|dc.description.abstract||Previous research indicates that volunteering can improve positive psychological
wellbeing, and protect against the onset of depressive symptoms amongst older adults.
However, the mechanisms at play in the relationship remain unclear. This research
project analysed two data sets in order to test the predictions of a social-cognitive theory
of depression as it applies to the volunteering-psychological wellbeing relationship.
A social cognitive theory of depression (as described by Oatley and Bolton (1985))
suggests that older adults are susceptible to symptoms of depression and reduced
psychological wellbeing when difficult life events limit their ability to maintain social
roles that have previously facilitated investment in valued facets of their self-concept.
Therefore, volunteering may compensate for such role losses by enabling older adults to
continue to contribute to their sense of self through their volunteering role, and
subsequently protect them from the effects that such role-loss may have on their
Using longitudinal data from a New Zealand-based sample, this research illustrates that
older adults who have relatively poorer physical health are more likely to be protected
from experiences of depressive symptoms as a result of consistently volunteering than
those who experience higher levels of health. Analyses of longitudinal data also provide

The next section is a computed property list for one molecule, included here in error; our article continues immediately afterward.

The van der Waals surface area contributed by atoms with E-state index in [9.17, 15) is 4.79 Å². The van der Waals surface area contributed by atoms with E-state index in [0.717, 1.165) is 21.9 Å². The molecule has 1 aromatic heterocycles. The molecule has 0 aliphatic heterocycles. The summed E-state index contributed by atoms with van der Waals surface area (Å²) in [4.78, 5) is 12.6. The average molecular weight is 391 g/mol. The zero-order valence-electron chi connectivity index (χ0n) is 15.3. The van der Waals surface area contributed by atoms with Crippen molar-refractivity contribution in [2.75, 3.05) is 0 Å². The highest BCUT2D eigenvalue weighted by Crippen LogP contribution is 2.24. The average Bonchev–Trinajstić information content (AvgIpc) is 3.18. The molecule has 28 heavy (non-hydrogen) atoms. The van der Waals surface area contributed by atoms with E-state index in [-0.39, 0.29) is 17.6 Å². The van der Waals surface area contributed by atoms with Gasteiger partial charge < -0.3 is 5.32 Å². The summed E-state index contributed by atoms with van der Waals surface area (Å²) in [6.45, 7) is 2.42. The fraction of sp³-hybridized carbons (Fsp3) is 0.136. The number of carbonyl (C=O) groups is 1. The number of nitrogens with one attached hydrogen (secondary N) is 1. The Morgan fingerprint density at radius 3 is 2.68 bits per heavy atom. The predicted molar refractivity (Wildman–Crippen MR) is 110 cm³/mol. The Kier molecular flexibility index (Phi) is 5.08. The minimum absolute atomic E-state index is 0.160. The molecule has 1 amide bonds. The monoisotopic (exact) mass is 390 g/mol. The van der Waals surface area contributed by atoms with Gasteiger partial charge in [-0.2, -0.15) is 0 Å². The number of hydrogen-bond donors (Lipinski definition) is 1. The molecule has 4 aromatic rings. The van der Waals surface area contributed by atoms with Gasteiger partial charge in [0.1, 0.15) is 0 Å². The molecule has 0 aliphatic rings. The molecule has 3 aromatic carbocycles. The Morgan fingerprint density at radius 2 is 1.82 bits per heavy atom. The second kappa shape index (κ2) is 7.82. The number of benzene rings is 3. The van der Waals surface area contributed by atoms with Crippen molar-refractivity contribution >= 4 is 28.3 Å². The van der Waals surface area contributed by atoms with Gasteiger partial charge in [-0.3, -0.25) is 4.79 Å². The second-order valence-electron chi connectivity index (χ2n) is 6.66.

some evidence that employment status may moderate the impact of volunteering
consistency on protection against symptoms of depression.
In addition, analyses of cross-sectional data demonstrate a relationship between
contributions to self-concept through the enactment of social roles, and better
psychological wellbeing. This research also suggests that the extent to which negative
life events limit a person’s ability to invest in their sense of self is related to
psychological wellbeing outcomes. Finally, it is suggested that the amount of
investment in self-concept facilitated by a volunteering role is related to psychological
wellbeing. However, investment in self-concept through volunteering was not shown to
moderate the relationship between pertinent life stressors, and psychological wellbeing.
To a large extent, these findings align with a social-cognitive theory of depression
(Oatley & Bolton, 1985), but they raise questions about the way that compensatory
coping through social role changes has previously been theorised.||en_US